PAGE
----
Social media users were outraged after an Oregon sheriff ordered a law enforcement memorial flag to be removed from a courthouse’s breakroom on Tuesday.
The flag, known as the “Thin Blue Line Flag,” was removed by Sheriff Michael Reese of the Multnomah County Sheriff’s Office, according to KGW.com. Reese said he removed the flag from the Multnomah County Courthouse’s breakroom because it was considered offensive.
The Oregon Fraternal Order of Police Lodge 7 posted a picture of the flag on Facebook and a status that said: “Multnomah County Sheriff Mike Reese recently ordered that this Law Enforcement Memorial Flag be taken down from an employee breakroom because it was offensive. The Sheriff’s actions have since sparked outrage, with many finding his conduct offensive.”
The Multnomah County Sheriff’s Office responded to the post with an explanation about why the flag was taken down.
“The US National Flag Code guides our display, and forbids alteration, of our Flag. While we always honor our fallen law enforcement officers, it’s important that we do so in County facilities in a manner that doesn’t violate any established protocols. Sheriff Mike Reese strongly supports our law enforcement officers and has spoken publicly of their courage, integrity, and commitment to service,” the post said.
Some social media users posted pictures of cops wearing pins with the flag.
Oregon Fraternal Order of Police Lodge 7 responded back: “Breaking News: Not all Sheriff’s agree with the opinion of the Multnomah County Sheriff.” The post included a picture of Sheriff David Clarke of Milwaukee County wearing a pin of the flag.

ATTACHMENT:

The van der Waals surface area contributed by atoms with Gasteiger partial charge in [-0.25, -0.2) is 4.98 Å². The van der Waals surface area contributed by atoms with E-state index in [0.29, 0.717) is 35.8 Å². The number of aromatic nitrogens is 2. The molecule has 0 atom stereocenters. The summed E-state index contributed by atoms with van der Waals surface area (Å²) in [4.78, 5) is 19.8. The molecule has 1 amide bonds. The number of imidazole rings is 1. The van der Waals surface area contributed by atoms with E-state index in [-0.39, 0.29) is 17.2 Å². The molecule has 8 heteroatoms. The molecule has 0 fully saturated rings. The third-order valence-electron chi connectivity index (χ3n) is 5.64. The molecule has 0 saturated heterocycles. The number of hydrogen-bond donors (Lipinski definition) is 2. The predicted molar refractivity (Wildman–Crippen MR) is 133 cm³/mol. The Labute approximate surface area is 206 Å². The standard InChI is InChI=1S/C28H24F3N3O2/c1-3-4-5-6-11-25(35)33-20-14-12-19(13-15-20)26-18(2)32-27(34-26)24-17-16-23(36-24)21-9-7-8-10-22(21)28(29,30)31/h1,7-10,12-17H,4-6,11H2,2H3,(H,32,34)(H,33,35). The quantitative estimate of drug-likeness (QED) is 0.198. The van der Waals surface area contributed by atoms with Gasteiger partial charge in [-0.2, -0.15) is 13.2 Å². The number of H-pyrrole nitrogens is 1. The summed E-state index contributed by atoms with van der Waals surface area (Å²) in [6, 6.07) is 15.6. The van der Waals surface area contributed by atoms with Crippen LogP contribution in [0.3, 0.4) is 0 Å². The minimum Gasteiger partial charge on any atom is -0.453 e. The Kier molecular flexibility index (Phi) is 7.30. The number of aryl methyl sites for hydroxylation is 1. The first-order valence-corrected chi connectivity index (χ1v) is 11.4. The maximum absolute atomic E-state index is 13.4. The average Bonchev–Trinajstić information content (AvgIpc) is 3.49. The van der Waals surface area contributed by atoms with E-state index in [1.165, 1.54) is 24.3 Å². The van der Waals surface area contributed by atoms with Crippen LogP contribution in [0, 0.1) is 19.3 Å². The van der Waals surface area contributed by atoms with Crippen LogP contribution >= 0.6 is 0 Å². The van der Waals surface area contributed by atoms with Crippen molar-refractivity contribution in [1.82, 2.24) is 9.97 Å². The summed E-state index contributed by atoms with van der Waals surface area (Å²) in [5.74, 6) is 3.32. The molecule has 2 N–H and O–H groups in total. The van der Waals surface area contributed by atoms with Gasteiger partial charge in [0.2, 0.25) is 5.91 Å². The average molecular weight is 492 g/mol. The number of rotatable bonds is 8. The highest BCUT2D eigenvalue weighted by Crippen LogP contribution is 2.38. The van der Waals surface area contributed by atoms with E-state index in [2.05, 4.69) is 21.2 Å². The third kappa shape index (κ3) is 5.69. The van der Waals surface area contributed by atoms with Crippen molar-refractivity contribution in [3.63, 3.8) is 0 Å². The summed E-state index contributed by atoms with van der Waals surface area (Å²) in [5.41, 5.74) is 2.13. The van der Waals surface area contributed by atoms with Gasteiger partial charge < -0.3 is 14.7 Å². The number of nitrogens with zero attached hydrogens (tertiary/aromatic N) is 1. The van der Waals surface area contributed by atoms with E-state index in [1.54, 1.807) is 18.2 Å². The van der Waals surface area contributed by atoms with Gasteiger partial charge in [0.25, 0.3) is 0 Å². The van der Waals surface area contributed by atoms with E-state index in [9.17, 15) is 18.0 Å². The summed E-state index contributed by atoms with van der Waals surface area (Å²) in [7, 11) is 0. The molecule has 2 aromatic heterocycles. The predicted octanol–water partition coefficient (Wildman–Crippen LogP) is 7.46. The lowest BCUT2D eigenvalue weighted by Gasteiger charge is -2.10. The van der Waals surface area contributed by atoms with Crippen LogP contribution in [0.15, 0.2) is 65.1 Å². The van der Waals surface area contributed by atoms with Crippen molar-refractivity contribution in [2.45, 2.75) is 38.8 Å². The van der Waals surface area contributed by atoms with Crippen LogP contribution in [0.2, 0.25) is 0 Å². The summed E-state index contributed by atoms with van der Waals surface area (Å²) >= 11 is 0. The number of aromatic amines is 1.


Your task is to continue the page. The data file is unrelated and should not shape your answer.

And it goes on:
Reese took to Facebook on Wednesday and explained his decision.
“For some (the flag) is a symbol honoring fallen law enforcement officers. For others, the flag is seen as a sign of disrespect toward communities of color,” Reese said.
“As public safety officers, we have a tremendous responsibility to the communities we serve and to each other. I support honoring our fallen officers in a way that respects the sacrifice they made and the communities they served,” Reese continued.
Reese said the issue of the flag was brought up to him by members of the community who “raised concerns” that prompted him to ask for it to be taken down.
Reese said he had a meeting with staff on Wednesday, asking them “to work with me to resolve these issues by determining how and where to display the flag in a manner that will honor fallen law enforcement officers and also meet the expectations of our community.”